That means that more than 100 seats are effectively already won by the candidates of the Democratic or Republican Party, with the November election merely rubber-stamping the outcome of the primary.

The main exception was in California, which uses a “jungle primary” system in which all candidates are on the ballot in the primary, and only the top two, regardless of party, advance to the general election. This effectively bars all third-party or independent challengers from the November ballot, confirming the political monopoly of the two capitalist parties, while occasionally two Democrats or two Republicans advance.

There was much maneuvering over that possible outcome by the rival Democrats competing in the pivotal race for the Senate seat to replace recently installed Laphonza Butler, who was appointed to the position last year by Gov. Gavin Newsom following the death of Dianne Feinstein.

The four major candidates included three current Democratic members of the House—Adam Schiff, Katie Porter and Barbara Lee—and former Dodgers baseball player Steve Garvey, running on the Republican ticket.

Schiff, the most right-wing of the three Democrats, was the preferred candidate of the Democratic establishment, having previously received an endorsement from former Speaker of the House Nancy Pelosi. More so than Porter and Lee, Schiff openly campaigned as a defender of Israel and an apologist for the Gaza genocide.

As they did in the 2022 election, the Democrats sought to manipulate the Republican vote. Schiff wished to boost Garvey in order to avoid a head-to-head runoff with fellow Democrat Katie Porter, calculating that Garvey would be an easier opponent in the heavily Democratic state.

A PAC (political action committee) linked to Schiff, the Standing Strong PAC, ran advertisements to help the Garvey campaign. The ads were superficially anti-Garvey, claiming that Garvey was “too conservative” and would “advance Trump’s agenda.” Their purpose, however, was to raise Garvey’s standing among pro-Trump Republicans and allow him to consolidate the Republican vote.

Politico reported that as part of an “initial run” of advertisements, which aired on Fox News, Schiff’s PAC invested “$200,000.” However this, Politico wrote, was just the beginning of a “large ad run” that the PAC organizers said would eventually reach “seven figures.”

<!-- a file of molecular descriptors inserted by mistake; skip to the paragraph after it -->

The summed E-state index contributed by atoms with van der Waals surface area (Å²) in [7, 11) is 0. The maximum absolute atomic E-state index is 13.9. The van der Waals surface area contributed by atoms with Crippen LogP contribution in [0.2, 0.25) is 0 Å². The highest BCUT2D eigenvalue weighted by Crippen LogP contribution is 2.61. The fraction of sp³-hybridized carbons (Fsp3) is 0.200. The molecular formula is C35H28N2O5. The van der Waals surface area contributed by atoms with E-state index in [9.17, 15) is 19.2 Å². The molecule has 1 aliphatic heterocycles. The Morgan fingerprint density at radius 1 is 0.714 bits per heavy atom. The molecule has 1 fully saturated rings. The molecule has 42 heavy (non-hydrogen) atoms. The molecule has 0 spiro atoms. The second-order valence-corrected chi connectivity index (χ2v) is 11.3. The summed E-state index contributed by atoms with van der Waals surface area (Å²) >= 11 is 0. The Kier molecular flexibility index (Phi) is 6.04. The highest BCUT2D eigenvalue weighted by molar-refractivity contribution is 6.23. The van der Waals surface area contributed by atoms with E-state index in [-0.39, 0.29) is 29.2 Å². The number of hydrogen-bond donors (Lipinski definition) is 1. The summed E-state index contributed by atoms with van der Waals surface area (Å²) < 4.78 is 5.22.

Porter, for her part, spent money to boost other Republicans, in order to take away votes from Garvey and give her a chance to finish second and thus make the runoff in November.

The cynical maneuvering by Schiff, and his greater financial resources, appears to have paid off, for now. With just over 50 percent of the vote counted, the former head of the House Intelligence Committee is currently winning, with 33.1 percent, followed by Garvey, close behind at 32.6 percent. Porter is third with 16.1 percent, while Lee is a distant fourth, at just over 9 percent.

Following Tuesday’s results, Schiff attempted to hold a victory celebration but was interrupted and eventually shut down by anti-genocide protesters, many with the Jewish American group, IfNotNow. As Schiff attempted to speak, a chorus of chants demanding a “ceasefire” and to “let Palestine live” interrupted his remarks and forced him to bring the party to a close.

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Republicans aligned with Trump won some of the most high profile primaries. In the North Carolina gubernatorial race, the Republican nomination went to the fascistic Lieutenant Governor Mark Robinson.

Imitating a Southern preacher, since taking office in 2021, the rotund Robinson has been a staple at Trump rallies and CPAC events, where he regularly attacks LGBTQ persons, immigrants and socialism. Prior to being elected, Robinson, like QAnon fascist Marjorie Taylor Greene, espoused his reactionary and antisemitic viewpoints on social media.

In 2014, Robinson favorably quoted Adolf Hitler, and in 2017 he defended the Nazi dictator again, writing on social media, “Folks always talk about killing ‘baby Hitler’ to spare humanity from extreme misery. But if you really wanna do humanity a favor go back and kill ‘baby Friedrich Engels’ and ‘toddler Karl Marx.’”

The next year, in 2018, following the deadly “Unite the Right” rally in Charlotteville, Virginia, Robinson compared the removal of Confederate statues in America to Kristallnacht, the November 1938 Nazi pogrom that resulted in over 1,400 synagogues being burned, thousands of Jewish businesses and homes destroyed and 1,500 people murdered.

Speaking at CPAC (Conservative Political Action Conference) last month, Robinson endorsed “warrior” Trump, railed against transgender people and “open borders.” He is set to face Democrat Josh Stein, who bested his Democratic opponents yesterday but garnered over 150,000 fewer votes than Robinson.

Stein was the first Jewish statewide official in the history of North Carolina when he became attorney general in 2016. The same Republicans who howl about nonexistent “antisemitism” on college campuses will be making tacit appeals to real antisemitism in the general election campaign, in alliance with outright fascists and neo-Nazis.